Last week, the world was warned about a dangerous new trend called the “Tide Pod Challenge.”
The trend involves physically ingesting the pods, which have been nicknamed the “forbidden fruit.” Hundreds of memes hitting various social media platforms showed the Tide Pods as cereal covered in milk, as pizza toppings, and as a Hot Pocket filling.
And although it may seem like a joke, some kids and teens are actively seeking out the pods to actually attempt eating them. The new trend sparked the concerns of doctors, who are warning kids not to take part in the challenge.
Dr. Karen Jenkins, medical director of the Piedmont Medical Center emergency department, told WCNC:
“They don’t always have the comprehension at 13, 14, or 15 years old of lifelong consequences. […] It’s toxic soap chemicals that these teenage children are putting into their mouths. These are people who are going out and actively going to look for them to ingest them. I cannot believe that people are doing this.”
Dearly reported earlier that Proctor and Gamble, which makes Tide, has released an online ad with star NFL player Rob Gronkowski to try to convince children it’s a bad idea.
YouTube has even taken steps to limit the spread of the dangerous trend by removing videos. As we previous reported:
A spokesperson for Google, which owns YouTube, said in a statement:
“YouTube’s Community Guidelines prohibit content that’s intended to encourage dangerous activities that have an inherent risk of physical harm. We work to quickly remove flagged videos that violate our policies.”
Now, a Kansas donut shop is trying to highlight the lighter side of a serious situation by creating an edible, donut version of the Tide Pod.
The owner of Hurts Donut, Trista Patterson, explained her decision to make the donut to KSNW:
“We just kind of put out the post as just a funny alternative to a more serious topic. We see so much heavy stuff every day that we’re just putting a little lighter approach on a serious subject.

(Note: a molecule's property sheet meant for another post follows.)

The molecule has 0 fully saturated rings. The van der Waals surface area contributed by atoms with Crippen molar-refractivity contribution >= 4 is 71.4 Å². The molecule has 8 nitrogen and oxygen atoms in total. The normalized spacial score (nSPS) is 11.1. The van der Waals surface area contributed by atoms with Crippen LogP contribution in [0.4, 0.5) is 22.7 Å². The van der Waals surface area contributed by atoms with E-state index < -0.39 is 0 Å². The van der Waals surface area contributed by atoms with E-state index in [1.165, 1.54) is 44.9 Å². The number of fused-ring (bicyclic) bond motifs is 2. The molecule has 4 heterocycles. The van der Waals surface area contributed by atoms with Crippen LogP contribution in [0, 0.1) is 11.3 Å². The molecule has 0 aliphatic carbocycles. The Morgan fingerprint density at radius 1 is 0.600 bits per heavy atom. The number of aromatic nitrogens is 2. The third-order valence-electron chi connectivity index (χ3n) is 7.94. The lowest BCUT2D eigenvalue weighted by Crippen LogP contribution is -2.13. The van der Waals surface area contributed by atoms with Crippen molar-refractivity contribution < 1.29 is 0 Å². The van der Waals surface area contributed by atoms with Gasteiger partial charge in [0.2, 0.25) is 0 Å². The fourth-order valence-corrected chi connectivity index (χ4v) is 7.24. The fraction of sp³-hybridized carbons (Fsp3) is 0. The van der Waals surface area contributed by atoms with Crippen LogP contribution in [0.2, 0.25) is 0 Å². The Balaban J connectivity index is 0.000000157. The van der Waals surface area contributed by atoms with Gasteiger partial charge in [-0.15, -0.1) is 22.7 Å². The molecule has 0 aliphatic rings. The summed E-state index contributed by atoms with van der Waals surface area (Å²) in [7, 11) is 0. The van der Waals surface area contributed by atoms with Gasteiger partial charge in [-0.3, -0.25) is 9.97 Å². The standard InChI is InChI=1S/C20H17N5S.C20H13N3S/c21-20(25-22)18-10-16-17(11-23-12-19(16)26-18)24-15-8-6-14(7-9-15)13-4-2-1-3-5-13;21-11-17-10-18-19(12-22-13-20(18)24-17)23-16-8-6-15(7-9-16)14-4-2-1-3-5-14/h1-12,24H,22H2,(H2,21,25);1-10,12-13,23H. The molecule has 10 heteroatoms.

Not surprisingly, however, the donut received a pretty split reaction.
Some customers loved the idea:
I got the Tide Pod donut because I got it because it’s a popular trend on Facebook and Twitter. I was like well you know I’m on a diet right now but you know I don’t think Tide Pods got carbs in them, might as well try it.
My 16-year-old son has been making all these jokes about Tide Pods and showing me all the memes with them and he saw that they had them here with the donuts and so I told him I would buy him some.
Please keep these as long as possible. This is a hilarious idea, and it needs to be talked about. Everyone who is talking crap on your beautiful idea are obviously the snowflakes of our society and they quickly melt whenever something to hot comes into contact with them.
While others didn’t find it funny at all:
I’m sad people think this is so funny. So what if there is a size difference. This is bad! Children ARE going to see these and associate them with the Tide Pods.
This is not funny!
This is not funny at all.
The only thing I worry about is small kids don’t always know the difference and I don’t really think they should use a detergent pod as a donut.
Patterson responded to the negative responses by saying:
“Hurts Donut company in general has never really claimed to be a serious business anyways so we’re just kind of poking fun at it and saying you know putting out our own PSA saying eat this not that.”
What do you think about the Tide Pod donut … funny or in bad taste?